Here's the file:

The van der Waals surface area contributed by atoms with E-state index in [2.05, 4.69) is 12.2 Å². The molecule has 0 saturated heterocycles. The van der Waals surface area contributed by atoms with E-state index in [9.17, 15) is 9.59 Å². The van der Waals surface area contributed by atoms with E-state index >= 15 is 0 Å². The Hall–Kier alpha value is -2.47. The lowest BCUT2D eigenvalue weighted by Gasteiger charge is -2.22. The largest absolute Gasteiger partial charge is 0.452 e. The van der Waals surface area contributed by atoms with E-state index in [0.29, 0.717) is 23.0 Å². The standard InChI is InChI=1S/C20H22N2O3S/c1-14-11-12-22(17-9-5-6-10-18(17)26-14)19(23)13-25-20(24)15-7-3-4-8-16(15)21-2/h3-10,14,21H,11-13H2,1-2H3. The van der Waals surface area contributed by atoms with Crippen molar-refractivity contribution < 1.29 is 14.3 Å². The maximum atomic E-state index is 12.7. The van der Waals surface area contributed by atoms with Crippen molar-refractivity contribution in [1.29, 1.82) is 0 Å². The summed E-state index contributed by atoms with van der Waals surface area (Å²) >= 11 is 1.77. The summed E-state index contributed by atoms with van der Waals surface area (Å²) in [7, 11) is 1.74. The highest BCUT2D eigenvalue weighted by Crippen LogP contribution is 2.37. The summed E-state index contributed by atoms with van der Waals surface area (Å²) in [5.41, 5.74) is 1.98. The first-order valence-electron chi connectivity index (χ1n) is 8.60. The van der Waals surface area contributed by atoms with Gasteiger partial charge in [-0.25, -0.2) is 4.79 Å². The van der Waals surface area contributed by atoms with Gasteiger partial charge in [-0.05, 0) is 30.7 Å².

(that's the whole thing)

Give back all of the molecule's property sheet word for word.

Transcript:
The van der Waals surface area contributed by atoms with E-state index in [2.05, 4.69) is 12.2 Å². The molecule has 0 saturated heterocycles. The van der Waals surface area contributed by atoms with E-state index in [9.17, 15) is 9.59 Å². The van der Waals surface area contributed by atoms with E-state index >= 15 is 0 Å². The Hall–Kier alpha value is -2.47. The lowest BCUT2D eigenvalue weighted by Gasteiger charge is -2.22. The largest absolute Gasteiger partial charge is 0.452 e. The van der Waals surface area contributed by atoms with E-state index in [0.29, 0.717) is 23.0 Å². The standard InChI is InChI=1S/C20H22N2O3S/c1-14-11-12-22(17-9-5-6-10-18(17)26-14)19(23)13-25-20(24)15-7-3-4-8-16(15)21-2/h3-10,14,21H,11-13H2,1-2H3. The van der Waals surface area contributed by atoms with Crippen molar-refractivity contribution < 1.29 is 14.3 Å². The maximum atomic E-state index is 12.7. The van der Waals surface area contributed by atoms with Crippen molar-refractivity contribution in [1.29, 1.82) is 0 Å². The summed E-state index contributed by atoms with van der Waals surface area (Å²) >= 11 is 1.77. The summed E-state index contributed by atoms with van der Waals surface area (Å²) in [7, 11) is 1.74. The highest BCUT2D eigenvalue weighted by Crippen LogP contribution is 2.37. The summed E-state index contributed by atoms with van der Waals surface area (Å²) in [5.41, 5.74) is 1.98. The first-order valence-electron chi connectivity index (χ1n) is 8.60. The van der Waals surface area contributed by atoms with Gasteiger partial charge in [-0.25, -0.2) is 4.79 Å². The van der Waals surface area contributed by atoms with Gasteiger partial charge in [-0.05, 0) is 30.7 Å².